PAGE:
How social media killed ACTA

July 6, 2012, 3:21 PM UTC

FORTUNE — The apparent death of ACTA, the media industry’s latest attempt to control what can and cannot be done on the Internet should (but probably won’t) be a wake-up call to the big copyright-owners and their political benefactors. Social media has become powerful enough to thwart their plans. And, their adversaries now have a method of quickly organizing themselves, an advantage they didn’t have before.

The European Parliament on Wednesday overwhelmingly rejected ACTA, the Anti-Counterfeiting Trade Agreement. It would have created standards for enforcing intellectual property rights across borders. ACTA would have applied not only to copyrights on media products like music and movies transmitted over the Internet, but also to trademarks and patents. So it also targeted people trying to move knockoff Gucci handbags and fake pharmaceuticals from one country to another.

There are two essential reasons for the widespread public outcry that ACTA has met with: the initial secrecy of the negotiations and the stunning vagueness of the agreement’s language. The negotiations were held behind closed doors, without input from either the general public or from public-interest groups. And the terms were so murky that it was impossible to tell what enforcement tactics would and would not be allowed. Critics warned that it would have created what the Free Software Foundation called “a culture of surveillance and suspicion.” One example, which the media industry called laughable, was that under ACTA, the content of people’s iPods could be legally scrutinized at random by customs officials. Whether that’s true or not is almost beside the point — such warnings were taken seriously because the pact’s vagaries left a lot of room for doubt.

MORE: Meet SOPA’s evil twin, ACTA

In some ways, ACTA was similar to the Stop Online Piracy Act (SOPA) and the Protect IP Act (PIPA), two bills in the House and Senate, respectively, that were shelved early this year in the face of massive criticism from the public and the Internet industry. SOPA, in particular, also left people wondering what enforcement might look like. ACTA could similarly have made Internet service providers liable for what was transmitted over their networks. It might even have turned ISPs into IP cops by granting them “safe harbor” for collecting information on customers who were merely suspected of trafficking in unauthorized materials. And, critics said, like SOPA, there was no due process of law built into the pact.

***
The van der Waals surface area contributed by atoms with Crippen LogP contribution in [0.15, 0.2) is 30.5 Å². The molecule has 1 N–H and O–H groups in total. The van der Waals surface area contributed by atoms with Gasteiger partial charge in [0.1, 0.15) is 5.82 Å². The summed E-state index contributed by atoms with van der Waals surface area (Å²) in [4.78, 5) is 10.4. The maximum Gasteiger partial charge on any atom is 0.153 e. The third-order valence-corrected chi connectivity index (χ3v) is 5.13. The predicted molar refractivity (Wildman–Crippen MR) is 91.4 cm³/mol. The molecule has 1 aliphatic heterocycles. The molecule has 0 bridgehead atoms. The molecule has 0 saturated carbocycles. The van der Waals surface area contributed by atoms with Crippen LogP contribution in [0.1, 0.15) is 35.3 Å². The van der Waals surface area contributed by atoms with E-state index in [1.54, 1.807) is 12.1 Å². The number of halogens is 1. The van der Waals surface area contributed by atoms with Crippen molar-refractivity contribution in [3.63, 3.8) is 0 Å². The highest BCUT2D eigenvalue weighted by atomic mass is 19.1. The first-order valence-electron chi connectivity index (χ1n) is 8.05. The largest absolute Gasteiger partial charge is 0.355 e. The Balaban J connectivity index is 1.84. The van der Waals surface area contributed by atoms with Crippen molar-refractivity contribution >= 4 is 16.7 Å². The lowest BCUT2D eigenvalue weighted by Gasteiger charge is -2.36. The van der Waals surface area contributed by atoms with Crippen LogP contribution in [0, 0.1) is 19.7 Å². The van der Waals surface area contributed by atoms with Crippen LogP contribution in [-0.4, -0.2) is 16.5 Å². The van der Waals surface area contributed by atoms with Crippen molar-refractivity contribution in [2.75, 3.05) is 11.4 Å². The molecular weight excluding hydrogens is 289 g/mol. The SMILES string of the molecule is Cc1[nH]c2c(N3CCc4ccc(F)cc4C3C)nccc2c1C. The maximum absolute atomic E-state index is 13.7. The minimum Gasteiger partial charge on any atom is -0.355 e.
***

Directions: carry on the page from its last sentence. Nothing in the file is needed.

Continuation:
Once some of the details of ACTA were revealed — particularly the secrecy of the talks — protests erupted. Those  came from both bad actors and good: People actually marched in the streets in places like Poland. And the online vandals of Anonymous launched cyber attacks against businesses and governments.

The speedy organization of all the protests, ad hoc though it was, was made possible by social media. Even five years ago, such a groundswell would have been difficult to achieve. Ten years ago, it would have been impossible. For good or ill (probably some of both), the ubiquity and ease-of-use afforded by the likes of Twitter and Facebook are making such actions possible. Politicians and owners of intellectual property would do well to keep that in mind as they try to create enforcement policies. A good start would be to more directly target profiteers rather than innocent third parties, and to ensure that any laws or trade agreements adhere to basic democratic principles, such as due process of law.